Imagine, for instance, that I, an IT Operations manager for an IT outsourcer, report to you, the relationship manager for my client, that we have achieved our SLA targets of 98% uptime for the last month.  Sounds great, right?  Evidently you have set targets and we have met them.  Fantastic.  Imagine also that I don't just tick a box but provide a fancy performance management report complete with glossy cover, technicolor graphs and numerous appendices replete with lengthy tables showing reams of supporting data about the services.  Furthermore, I have been reporting like this for years, since the start of the contract in fact.  

Buried away in those graphs and tables spread throughout the report are some fascinating facts about the services.  If anyone has the patience and dedication to pore over the numbers, they might discover that the services were in fact unavailable to users several times last month:
  • 7 times for a few minutes each due to server hardware issues (total ½ hour);
  • Once for 1 hour to diagnose the above-noted issues, and once more for 2 hours to replace a faulty power supply (total 3 hours);
  • 31 times for between 1 and 4 hours each for backups (total 50 hours);
  • Once for nearly 2 days for a test of the disaster recovery arrangements (total 40 hours);
  • An unknown number of times due to performance and capacity constraints causing short-term temporary unavailability (total unknown).
The total downtime (more than 93½ hours) was far more than the 2% evidently allowed under the SLA (roughly 15 hours per month), so how come I reported that we achieved our targets?  Five possible reasons include:
  1. Backups and disaster recovery testing are classed as 'allowable downtime' and are not classed as part of the defined services covered by the SLA;
  2. The short-term performance and capacity issues were below the level of detection (not recorded) and therefore it is not possible to determine a meaningful downtime figure;
  3. The individual events resulting from hardware glitches were short enough not to qualify as downtime, which is defined in the SLA as something vaguely similar to "identified periods of non-provision of defined services to the customer, outwith than those permitted in this Agreement under sections 3 and 4, lasting for at least five (5) minutes on each and every occasion";
  4. Several of the downtime episodes occurred out-of-hours, specifically not within the "core hours" defined in the SLA;
  5. I lied!
Possibly as a result of complaints from your colleagues and management concerning the service, you may take me to task over my report and we will probably discuss reasons 1-4 in a fraught meeting (strangely enough, both of us know there is a fifth reason, but we never actually discuss that possibility!).  I will quote the SLA's legalese at you and produce reams of statistics, literally.  You will make it crystal clear that your colleagues are close to revolting over the repeated interruptions to their important business activities, and will do your level best to poke me into a corner where I concede that Something Will Be Done.  After thrashing around behind the bike sheds for a while, we will eventually reach a fragile truce, if not mutual understanding and agreement.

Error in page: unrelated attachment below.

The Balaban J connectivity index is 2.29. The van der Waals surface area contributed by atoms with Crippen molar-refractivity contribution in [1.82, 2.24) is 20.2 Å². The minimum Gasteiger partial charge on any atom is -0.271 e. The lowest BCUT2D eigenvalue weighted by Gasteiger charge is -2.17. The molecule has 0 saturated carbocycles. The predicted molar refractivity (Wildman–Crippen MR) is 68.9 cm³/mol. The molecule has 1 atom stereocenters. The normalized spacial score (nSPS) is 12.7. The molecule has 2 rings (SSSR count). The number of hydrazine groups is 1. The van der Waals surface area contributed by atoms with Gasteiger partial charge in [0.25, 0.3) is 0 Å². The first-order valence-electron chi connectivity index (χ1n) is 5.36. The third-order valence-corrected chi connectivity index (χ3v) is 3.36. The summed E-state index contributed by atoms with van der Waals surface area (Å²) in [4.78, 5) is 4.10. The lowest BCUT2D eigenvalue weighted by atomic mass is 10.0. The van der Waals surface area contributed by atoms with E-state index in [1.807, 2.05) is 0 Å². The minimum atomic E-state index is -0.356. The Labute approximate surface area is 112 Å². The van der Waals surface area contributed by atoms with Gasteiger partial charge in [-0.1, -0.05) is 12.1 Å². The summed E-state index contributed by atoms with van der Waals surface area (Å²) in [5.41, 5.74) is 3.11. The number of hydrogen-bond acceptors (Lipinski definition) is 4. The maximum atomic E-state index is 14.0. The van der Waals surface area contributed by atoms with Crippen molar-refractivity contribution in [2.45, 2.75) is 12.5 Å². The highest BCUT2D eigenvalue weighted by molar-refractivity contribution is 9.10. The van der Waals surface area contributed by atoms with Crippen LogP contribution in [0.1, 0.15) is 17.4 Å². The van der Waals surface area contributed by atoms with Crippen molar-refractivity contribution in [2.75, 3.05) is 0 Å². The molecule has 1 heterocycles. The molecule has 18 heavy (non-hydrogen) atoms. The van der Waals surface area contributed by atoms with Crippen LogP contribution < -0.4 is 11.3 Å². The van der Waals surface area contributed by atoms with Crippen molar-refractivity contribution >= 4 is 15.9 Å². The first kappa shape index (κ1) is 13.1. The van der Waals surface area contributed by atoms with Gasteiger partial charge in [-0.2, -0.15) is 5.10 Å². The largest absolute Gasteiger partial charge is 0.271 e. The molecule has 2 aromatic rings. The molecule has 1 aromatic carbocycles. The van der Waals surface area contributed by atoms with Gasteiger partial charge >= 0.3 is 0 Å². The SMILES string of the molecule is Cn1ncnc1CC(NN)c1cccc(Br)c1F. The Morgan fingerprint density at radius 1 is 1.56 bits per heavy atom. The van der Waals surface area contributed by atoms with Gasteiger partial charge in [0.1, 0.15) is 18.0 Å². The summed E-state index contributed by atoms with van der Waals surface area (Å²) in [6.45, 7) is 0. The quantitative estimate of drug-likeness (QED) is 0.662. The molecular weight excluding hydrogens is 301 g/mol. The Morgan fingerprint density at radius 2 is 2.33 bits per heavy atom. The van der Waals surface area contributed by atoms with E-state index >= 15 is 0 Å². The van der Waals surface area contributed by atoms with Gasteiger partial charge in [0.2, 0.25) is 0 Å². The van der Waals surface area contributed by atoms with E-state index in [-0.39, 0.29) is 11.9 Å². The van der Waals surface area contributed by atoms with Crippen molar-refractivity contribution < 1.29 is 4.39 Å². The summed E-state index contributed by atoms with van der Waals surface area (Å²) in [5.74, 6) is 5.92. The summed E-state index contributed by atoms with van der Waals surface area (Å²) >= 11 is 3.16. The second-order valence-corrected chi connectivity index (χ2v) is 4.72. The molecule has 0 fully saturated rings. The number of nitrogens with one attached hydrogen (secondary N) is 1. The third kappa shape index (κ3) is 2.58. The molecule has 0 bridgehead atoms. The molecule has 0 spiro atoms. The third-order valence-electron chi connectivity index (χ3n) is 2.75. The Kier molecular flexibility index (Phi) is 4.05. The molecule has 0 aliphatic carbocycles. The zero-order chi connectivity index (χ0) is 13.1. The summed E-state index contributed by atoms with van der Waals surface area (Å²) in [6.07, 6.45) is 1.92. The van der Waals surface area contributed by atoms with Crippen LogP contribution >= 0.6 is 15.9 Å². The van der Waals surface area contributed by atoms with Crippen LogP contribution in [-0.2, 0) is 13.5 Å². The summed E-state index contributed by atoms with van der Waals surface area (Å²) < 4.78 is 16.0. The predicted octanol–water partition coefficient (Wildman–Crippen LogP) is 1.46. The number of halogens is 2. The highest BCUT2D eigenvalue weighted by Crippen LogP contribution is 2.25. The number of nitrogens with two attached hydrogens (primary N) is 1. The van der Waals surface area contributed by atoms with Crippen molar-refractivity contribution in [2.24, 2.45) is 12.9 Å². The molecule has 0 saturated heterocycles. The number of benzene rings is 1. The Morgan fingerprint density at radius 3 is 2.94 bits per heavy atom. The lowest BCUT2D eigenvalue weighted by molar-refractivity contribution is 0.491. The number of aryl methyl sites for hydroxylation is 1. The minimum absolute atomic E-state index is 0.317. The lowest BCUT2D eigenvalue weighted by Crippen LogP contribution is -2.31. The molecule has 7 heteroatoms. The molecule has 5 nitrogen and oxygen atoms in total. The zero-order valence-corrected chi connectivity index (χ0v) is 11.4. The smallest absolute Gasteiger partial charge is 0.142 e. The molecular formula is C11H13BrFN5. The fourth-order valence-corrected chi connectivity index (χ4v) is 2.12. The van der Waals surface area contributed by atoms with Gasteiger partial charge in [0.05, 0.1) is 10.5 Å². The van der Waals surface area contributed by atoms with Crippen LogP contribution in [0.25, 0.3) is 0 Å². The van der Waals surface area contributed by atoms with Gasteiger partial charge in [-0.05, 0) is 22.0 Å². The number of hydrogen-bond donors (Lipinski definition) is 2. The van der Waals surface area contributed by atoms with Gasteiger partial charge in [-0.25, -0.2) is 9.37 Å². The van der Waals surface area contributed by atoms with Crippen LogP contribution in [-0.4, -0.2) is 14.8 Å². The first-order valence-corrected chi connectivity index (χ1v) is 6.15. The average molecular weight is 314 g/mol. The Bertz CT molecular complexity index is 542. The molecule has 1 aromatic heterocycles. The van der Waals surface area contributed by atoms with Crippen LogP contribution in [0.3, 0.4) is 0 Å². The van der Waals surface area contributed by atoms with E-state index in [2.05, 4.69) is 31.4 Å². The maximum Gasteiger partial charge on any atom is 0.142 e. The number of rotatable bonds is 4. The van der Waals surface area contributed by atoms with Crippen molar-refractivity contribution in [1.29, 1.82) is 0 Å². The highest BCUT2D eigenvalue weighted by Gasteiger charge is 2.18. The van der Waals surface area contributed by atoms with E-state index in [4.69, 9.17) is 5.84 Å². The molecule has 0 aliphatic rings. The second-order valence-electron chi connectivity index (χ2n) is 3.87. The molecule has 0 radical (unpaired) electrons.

Such is life.  

We both know that "uptime" is a poor metric.  Neither of us honestly believes that the 98% target, as narrowly and explicitly specified by our  lawyers in the SLA, is reasonable, and we both know that the service is falling short of the customer's expectations, not least because they have almost certainly changed since the SLA was initially drawn up.  However, this is a commercial relationship with a sole supplier, in a situation that imposes an infeasibly high cost on you to find and transfer to an alternative supplier.  I have commitments to my stakeholders to turn a profit on the deal, and you vaguely remember that we were selected on the basis of the low cost of our proposal.  Uptime is not, in fact, the real issue here, but merely a symptom and, in this case, a convenient excuse for you and I to thrash out our differences every so often and report back to our respective bosses that we are On Top Of It.

Uptime has been used in this way for decades, pre-dating the upsurge in IT outsourcing.  It has never been a particularly PRAGMATIC metric.  It is almost universally despised and distrusted by those on both sides of the report.  And yet there it remains, laughing at us from the page.

Feb 6, 2013

Think, decide, act

"Users must not make the mistake of thinking that this number-heavy approach is somehow going to make decisions for them – the method is just a heuristic tool to help people think about the issues, decide on solutions and act on their decisions."
Well said Dave!  That statement came at the end of a piece advising businesses to develop matrices showing the knowledge and skills of employees in order to identify single points of failure and gaps, for business continuity purposes.  

I'm not entirely convinced that Dave's suggested approach is materially better than management and/or HR simply scratching their heads and working out who the organization would miss the most if they fell under a proverbial bus.   On the other hand, 'completing a self-assessment questionnaire/skills matrix by the end of next month' might be a convenient lever to ensure that some analysis is in fact done rather than being continually back-burnered.